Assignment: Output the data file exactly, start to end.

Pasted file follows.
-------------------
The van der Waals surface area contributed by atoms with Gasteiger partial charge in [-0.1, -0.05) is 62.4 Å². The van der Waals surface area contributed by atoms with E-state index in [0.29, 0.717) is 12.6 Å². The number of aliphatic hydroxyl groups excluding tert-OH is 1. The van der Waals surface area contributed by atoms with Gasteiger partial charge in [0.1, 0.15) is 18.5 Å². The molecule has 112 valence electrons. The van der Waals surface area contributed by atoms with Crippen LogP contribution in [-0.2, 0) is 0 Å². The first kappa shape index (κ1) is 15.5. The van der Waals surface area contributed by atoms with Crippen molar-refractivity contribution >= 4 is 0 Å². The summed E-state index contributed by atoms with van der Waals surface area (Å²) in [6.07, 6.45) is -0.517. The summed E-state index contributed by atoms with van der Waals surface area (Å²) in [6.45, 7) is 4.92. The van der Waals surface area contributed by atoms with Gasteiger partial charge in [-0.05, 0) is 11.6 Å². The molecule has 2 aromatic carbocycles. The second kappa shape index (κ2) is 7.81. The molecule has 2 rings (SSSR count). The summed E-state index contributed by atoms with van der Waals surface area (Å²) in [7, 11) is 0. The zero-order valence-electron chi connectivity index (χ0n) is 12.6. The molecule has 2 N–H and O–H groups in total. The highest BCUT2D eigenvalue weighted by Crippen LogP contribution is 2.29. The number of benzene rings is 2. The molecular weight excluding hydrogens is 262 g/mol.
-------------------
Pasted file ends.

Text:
The van der Waals surface area contributed by atoms with Gasteiger partial charge in [-0.1, -0.05) is 62.4 Å². The van der Waals surface area contributed by atoms with E-state index in [0.29, 0.717) is 12.6 Å². The number of aliphatic hydroxyl groups excluding tert-OH is 1. The van der Waals surface area contributed by atoms with Gasteiger partial charge in [0.1, 0.15) is 18.5 Å². The molecule has 112 valence electrons. The van der Waals surface area contributed by atoms with Crippen LogP contribution in [-0.2, 0) is 0 Å². The first kappa shape index (κ1) is 15.5. The van der Waals surface area contributed by atoms with Crippen molar-refractivity contribution >= 4 is 0 Å². The summed E-state index contributed by atoms with van der Waals surface area (Å²) in [6.07, 6.45) is -0.517. The summed E-state index contributed by atoms with van der Waals surface area (Å²) in [6.45, 7) is 4.92. The van der Waals surface area contributed by atoms with Gasteiger partial charge in [-0.05, 0) is 11.6 Å². The molecule has 2 aromatic carbocycles. The second kappa shape index (κ2) is 7.81. The molecule has 2 rings (SSSR count). The summed E-state index contributed by atoms with van der Waals surface area (Å²) in [7, 11) is 0. The zero-order valence-electron chi connectivity index (χ0n) is 12.6. The molecule has 2 N–H and O–H groups in total. The highest BCUT2D eigenvalue weighted by Crippen LogP contribution is 2.29. The number of benzene rings is 2. The molecular weight excluding hydrogens is 262 g/mol.